Maria’s parents eventually did find out and
demanded that she bring Domenico home to meet them. Domenico kept
finding excuses for not meeting Maria’s parents until finally her
father forbade her to see him anymore. Maria obeyed her father’s
command for a time, but by 1895 Domenico was actively pursuing her
again, and she relented.
Domenico gave Maria a drink that was probably
drugged, then took her to his room and had sex with her while she was
unconscious. Disgraced, Maria was ashamed to go home to her parents.
Domenico promised to marry her but first found an apartment where they
could live together. Though Maria would constantly demand that
Domenico honor his promise and marry her, he continually refused.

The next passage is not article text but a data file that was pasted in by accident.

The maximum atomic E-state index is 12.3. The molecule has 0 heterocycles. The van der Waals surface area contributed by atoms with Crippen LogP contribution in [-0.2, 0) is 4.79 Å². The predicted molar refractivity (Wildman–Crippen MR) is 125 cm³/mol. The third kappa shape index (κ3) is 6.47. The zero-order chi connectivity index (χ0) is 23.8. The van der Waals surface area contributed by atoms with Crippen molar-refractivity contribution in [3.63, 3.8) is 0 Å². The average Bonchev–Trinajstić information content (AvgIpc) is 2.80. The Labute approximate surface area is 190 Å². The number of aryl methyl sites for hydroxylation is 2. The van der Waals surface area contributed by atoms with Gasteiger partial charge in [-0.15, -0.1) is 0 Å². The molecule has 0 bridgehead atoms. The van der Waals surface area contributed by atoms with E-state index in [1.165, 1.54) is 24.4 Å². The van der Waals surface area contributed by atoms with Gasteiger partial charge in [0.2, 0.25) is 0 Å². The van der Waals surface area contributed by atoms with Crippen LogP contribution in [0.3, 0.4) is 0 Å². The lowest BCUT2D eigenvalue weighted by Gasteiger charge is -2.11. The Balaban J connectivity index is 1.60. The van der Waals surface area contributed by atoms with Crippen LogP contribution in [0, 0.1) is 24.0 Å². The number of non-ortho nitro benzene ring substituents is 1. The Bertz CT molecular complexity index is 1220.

While living with Maria, Domenico Cataldo was
seeing other women. On April 20, he told Maria he would never marry
her. He had other plans. Maria testified that he told her:
“I’ll find you a young man willing to marry you.
I’ll tell him you’re a widow. I’ll buy you a black dress. You’ll
marry him because I want you to. Then I’ll come to visit you while
he’s at work."
Maria also learned that Domenico already had a wife
and children in Italy and planned to return to them.
On April 26, 1895, New York was in the midst of an
historic heat wave. The day before, at 3:30 in the afternoon, the
temperature had jumped from 52 degrees 90 degrees. Maria and Domenico
were arguing when Maria’s mother, Filomena, came to the door as she
had several times before to plead with Domenico to marry her daughter.
He pushed her aside and ran downstairs to the street and then to
Mancuso’s bar, two doors down. He was playing cards when Maria came in